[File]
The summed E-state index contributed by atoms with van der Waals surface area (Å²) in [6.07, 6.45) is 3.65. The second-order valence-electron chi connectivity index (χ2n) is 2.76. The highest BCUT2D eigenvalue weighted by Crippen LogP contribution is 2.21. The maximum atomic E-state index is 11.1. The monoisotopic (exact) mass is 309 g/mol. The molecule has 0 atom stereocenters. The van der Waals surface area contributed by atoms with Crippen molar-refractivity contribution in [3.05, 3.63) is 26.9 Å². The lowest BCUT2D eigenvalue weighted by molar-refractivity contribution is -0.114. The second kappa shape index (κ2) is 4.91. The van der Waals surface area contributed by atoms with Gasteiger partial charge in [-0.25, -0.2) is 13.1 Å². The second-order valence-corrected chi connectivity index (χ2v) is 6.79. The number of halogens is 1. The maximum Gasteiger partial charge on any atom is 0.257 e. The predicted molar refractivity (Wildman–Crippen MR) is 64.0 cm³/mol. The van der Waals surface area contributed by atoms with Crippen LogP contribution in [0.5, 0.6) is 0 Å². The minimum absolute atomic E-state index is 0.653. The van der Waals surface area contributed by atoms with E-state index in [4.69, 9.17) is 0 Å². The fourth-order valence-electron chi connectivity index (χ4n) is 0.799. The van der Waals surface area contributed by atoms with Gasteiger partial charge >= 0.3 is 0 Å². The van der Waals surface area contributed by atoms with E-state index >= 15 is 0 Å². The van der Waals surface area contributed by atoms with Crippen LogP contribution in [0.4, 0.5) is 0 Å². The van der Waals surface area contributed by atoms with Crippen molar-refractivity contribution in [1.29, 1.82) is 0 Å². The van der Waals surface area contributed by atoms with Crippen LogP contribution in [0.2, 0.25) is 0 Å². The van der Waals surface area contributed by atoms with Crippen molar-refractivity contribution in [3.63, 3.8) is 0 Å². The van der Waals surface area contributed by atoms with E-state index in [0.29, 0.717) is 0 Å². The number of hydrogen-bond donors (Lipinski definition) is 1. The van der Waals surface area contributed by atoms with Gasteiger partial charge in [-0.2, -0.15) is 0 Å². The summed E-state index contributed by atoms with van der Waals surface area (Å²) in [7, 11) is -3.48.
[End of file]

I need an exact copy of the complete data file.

The summed E-state index contributed by atoms with van der Waals surface area (Å²) in [6.07, 6.45) is 3.65. The second-order valence-electron chi connectivity index (χ2n) is 2.76. The highest BCUT2D eigenvalue weighted by Crippen LogP contribution is 2.21. The maximum atomic E-state index is 11.1. The monoisotopic (exact) mass is 309 g/mol. The molecule has 0 atom stereocenters. The van der Waals surface area contributed by atoms with Crippen molar-refractivity contribution in [3.05, 3.63) is 26.9 Å². The lowest BCUT2D eigenvalue weighted by molar-refractivity contribution is -0.114. The second kappa shape index (κ2) is 4.91. The van der Waals surface area contributed by atoms with Gasteiger partial charge in [-0.25, -0.2) is 13.1 Å². The second-order valence-corrected chi connectivity index (χ2v) is 6.79. The number of halogens is 1. The maximum Gasteiger partial charge on any atom is 0.257 e. The predicted molar refractivity (Wildman–Crippen MR) is 64.0 cm³/mol. The van der Waals surface area contributed by atoms with Crippen LogP contribution in [0.5, 0.6) is 0 Å². The minimum absolute atomic E-state index is 0.653. The van der Waals surface area contributed by atoms with E-state index in [4.69, 9.17) is 0 Å². The fourth-order valence-electron chi connectivity index (χ4n) is 0.799. The van der Waals surface area contributed by atoms with Gasteiger partial charge >= 0.3 is 0 Å². The van der Waals surface area contributed by atoms with E-state index >= 15 is 0 Å². The van der Waals surface area contributed by atoms with Crippen LogP contribution in [0.4, 0.5) is 0 Å². The van der Waals surface area contributed by atoms with Crippen molar-refractivity contribution in [1.29, 1.82) is 0 Å². The van der Waals surface area contributed by atoms with Crippen LogP contribution in [0.2, 0.25) is 0 Å². The van der Waals surface area contributed by atoms with Crippen molar-refractivity contribution in [3.63, 3.8) is 0 Å². The van der Waals surface area contributed by atoms with E-state index in [0.29, 0.717) is 0 Å². The number of hydrogen-bond donors (Lipinski definition) is 1. The van der Waals surface area contributed by atoms with Gasteiger partial charge in [-0.2, -0.15) is 0 Å². The summed E-state index contributed by atoms with van der Waals surface area (Å²) in [7, 11) is -3.48.